Kevin L Grimes, MD, Haruhiro Inoue, MD, PhD. Showa University Koto Toyosu Hospital
Introduction: This study aims to evaluate the utility of a second endoscope during Per-Oral Endoscopic Myotomy (POEM) to ensure adequate dissection onto the gastric cardia. Since its introduction in 2010, POEM has offered an alternative to laparoscopic Heller myotomy (LHM) for the treatment of achalasia. A recent study by Teitelbaum et al. demonstrated a significant improvement in gastroesophageal junction (GEJ) distensibility with a gastric myotomy length of at least 3cm. During POEM, however, it can be difficult to ensure adequate submucosal dissection has been performed. Currently, the most useful endoscopic markers are blue discoloration of the gastric mucosa on retroflex view and narrowing followed by expansion of the submucosal space. These markers may be inaccurate, however, particularly in patients with prior balloon dilation of the lower esophageal sphincter (LES). We hypothesize that use of a second endoscope will result in a more complete myotomy.
Methods and Procedures: Patients undergoing POEM were randomized into single-scope (control) and double-scope (treatment) groups by the OR scheduler, who was blinded to the purpose of the study. In the control group, POEM was performed in standard fashion. In the treatment group, a second endoscope was placed after completion of the myotomy. The dissecting scope was placed at the end of the submucosal tunnel and used to transilluminate, while the second endoscope obtained a retroflex view of the gastric cardia to evaluate for adequate myotomy length. Prospectively collected data included location and length of myotomy, length of any additional myotomy after insertion of the second endoscope, operative time, complications, and hospital length of stay. Treatment and control groups were compared using an unpaired t-test.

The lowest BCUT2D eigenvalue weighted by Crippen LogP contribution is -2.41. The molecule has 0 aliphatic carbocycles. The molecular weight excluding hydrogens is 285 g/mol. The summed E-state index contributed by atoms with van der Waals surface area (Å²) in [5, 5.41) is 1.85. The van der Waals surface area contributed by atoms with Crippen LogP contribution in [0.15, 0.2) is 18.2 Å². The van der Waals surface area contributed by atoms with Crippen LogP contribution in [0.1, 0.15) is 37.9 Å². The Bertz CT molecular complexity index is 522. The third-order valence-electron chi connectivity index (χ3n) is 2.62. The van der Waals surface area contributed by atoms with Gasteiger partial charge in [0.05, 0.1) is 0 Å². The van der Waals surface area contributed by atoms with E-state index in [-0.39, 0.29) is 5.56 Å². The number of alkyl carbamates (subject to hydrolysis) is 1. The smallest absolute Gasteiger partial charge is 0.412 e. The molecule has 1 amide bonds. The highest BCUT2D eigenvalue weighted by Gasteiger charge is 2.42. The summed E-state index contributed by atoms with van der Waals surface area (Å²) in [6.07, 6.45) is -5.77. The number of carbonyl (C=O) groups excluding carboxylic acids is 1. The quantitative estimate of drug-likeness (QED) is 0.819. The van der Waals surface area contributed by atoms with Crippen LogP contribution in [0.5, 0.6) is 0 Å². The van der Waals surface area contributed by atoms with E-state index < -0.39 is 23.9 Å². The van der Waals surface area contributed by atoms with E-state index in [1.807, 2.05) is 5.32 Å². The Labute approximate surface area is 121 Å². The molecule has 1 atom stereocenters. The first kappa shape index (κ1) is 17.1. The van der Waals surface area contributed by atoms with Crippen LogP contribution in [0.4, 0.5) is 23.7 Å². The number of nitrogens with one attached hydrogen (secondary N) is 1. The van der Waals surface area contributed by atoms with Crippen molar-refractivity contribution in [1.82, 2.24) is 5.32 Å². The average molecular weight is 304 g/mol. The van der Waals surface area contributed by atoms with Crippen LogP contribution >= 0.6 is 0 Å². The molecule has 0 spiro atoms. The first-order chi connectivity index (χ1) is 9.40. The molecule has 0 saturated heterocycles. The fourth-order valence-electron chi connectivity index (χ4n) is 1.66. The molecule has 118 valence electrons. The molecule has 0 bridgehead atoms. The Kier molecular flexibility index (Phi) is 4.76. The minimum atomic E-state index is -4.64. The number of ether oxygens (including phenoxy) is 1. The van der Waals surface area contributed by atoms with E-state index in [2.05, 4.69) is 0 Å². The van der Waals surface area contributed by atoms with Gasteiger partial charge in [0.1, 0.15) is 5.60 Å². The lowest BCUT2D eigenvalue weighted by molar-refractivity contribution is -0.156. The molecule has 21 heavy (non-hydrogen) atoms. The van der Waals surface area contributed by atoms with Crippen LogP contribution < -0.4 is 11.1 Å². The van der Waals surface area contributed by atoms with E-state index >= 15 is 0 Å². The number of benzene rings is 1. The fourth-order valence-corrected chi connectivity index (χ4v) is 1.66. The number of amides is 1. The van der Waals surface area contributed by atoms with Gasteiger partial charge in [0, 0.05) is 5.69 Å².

Results: To date, 36 patients have been randomized (23 treatment, 13 control). There were no significant demographic differences between groups. Mean procedure time was 16 minutes longer in the treatment group (94 vs. 78 min, p=0.15). Intra- and post-operative complication rates and hospital length of stay were similar. Use of the second endoscope resulted in additional gastric myotomy being performed in a significant number of cases (30% vs. 0%, p=0.01), with an average increase of 1.6cm (Table 1).
Conclusion: A second endoscope is useful for ensuring a complete gastric myotomy during POEM. With a minimal increase in procedure time and no increase in morbidity, it may be particularly useful in cases of sigmoid esophagus or otherwise altered anatomy that make identification of the GEJ difficult. Additional follow-up is needed to determine whether the additional gastric myotomy length results in differences in post-operative Eckardt scores or in the rate of symptom recurrence.